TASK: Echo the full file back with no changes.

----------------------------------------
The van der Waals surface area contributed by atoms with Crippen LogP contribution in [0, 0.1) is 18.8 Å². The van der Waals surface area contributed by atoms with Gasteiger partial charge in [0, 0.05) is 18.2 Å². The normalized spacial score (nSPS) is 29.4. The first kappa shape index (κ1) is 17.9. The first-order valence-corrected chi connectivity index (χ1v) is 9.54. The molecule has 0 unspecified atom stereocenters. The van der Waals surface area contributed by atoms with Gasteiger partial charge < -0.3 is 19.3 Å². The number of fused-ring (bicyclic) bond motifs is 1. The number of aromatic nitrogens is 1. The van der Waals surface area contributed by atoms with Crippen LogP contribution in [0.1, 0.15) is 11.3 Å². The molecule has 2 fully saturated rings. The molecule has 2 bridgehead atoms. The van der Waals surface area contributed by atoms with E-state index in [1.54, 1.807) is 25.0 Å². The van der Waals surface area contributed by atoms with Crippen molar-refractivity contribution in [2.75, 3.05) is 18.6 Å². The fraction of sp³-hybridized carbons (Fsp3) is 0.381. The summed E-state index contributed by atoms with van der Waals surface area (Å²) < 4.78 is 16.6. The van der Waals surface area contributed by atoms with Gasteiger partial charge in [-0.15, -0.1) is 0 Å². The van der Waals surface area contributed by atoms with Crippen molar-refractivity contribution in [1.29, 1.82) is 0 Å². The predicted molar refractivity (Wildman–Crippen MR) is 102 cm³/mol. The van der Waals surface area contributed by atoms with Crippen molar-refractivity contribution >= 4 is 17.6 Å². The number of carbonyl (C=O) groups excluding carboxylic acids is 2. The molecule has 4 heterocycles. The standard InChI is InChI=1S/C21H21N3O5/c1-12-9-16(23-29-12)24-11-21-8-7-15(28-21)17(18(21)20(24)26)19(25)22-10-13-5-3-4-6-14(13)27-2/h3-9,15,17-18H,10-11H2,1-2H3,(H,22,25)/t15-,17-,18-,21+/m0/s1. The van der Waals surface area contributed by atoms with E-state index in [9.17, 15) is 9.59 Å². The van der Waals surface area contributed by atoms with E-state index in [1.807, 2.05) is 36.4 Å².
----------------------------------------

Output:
The van der Waals surface area contributed by atoms with Crippen LogP contribution in [0, 0.1) is 18.8 Å². The van der Waals surface area contributed by atoms with Gasteiger partial charge in [0, 0.05) is 18.2 Å². The normalized spacial score (nSPS) is 29.4. The first kappa shape index (κ1) is 17.9. The first-order valence-corrected chi connectivity index (χ1v) is 9.54. The molecule has 0 unspecified atom stereocenters. The van der Waals surface area contributed by atoms with Gasteiger partial charge < -0.3 is 19.3 Å². The number of fused-ring (bicyclic) bond motifs is 1. The number of aromatic nitrogens is 1. The van der Waals surface area contributed by atoms with Crippen LogP contribution in [0.1, 0.15) is 11.3 Å². The molecule has 2 fully saturated rings. The molecule has 2 bridgehead atoms. The van der Waals surface area contributed by atoms with E-state index in [1.54, 1.807) is 25.0 Å². The van der Waals surface area contributed by atoms with Crippen molar-refractivity contribution in [2.75, 3.05) is 18.6 Å². The fraction of sp³-hybridized carbons (Fsp3) is 0.381. The summed E-state index contributed by atoms with van der Waals surface area (Å²) < 4.78 is 16.6. The van der Waals surface area contributed by atoms with Gasteiger partial charge in [-0.15, -0.1) is 0 Å². The van der Waals surface area contributed by atoms with Crippen molar-refractivity contribution in [1.29, 1.82) is 0 Å². The predicted molar refractivity (Wildman–Crippen MR) is 102 cm³/mol. The van der Waals surface area contributed by atoms with Crippen molar-refractivity contribution >= 4 is 17.6 Å². The number of carbonyl (C=O) groups excluding carboxylic acids is 2. The molecule has 4 heterocycles. The standard InChI is InChI=1S/C21H21N3O5/c1-12-9-16(23-29-12)24-11-21-8-7-15(28-21)17(18(21)20(24)26)19(25)22-10-13-5-3-4-6-14(13)27-2/h3-9,15,17-18H,10-11H2,1-2H3,(H,22,25)/t15-,17-,18-,21+/m0/s1. The van der Waals surface area contributed by atoms with E-state index in [9.17, 15) is 9.59 Å². The van der Waals surface area contributed by atoms with E-state index in [1.807, 2.05) is 36.4 Å².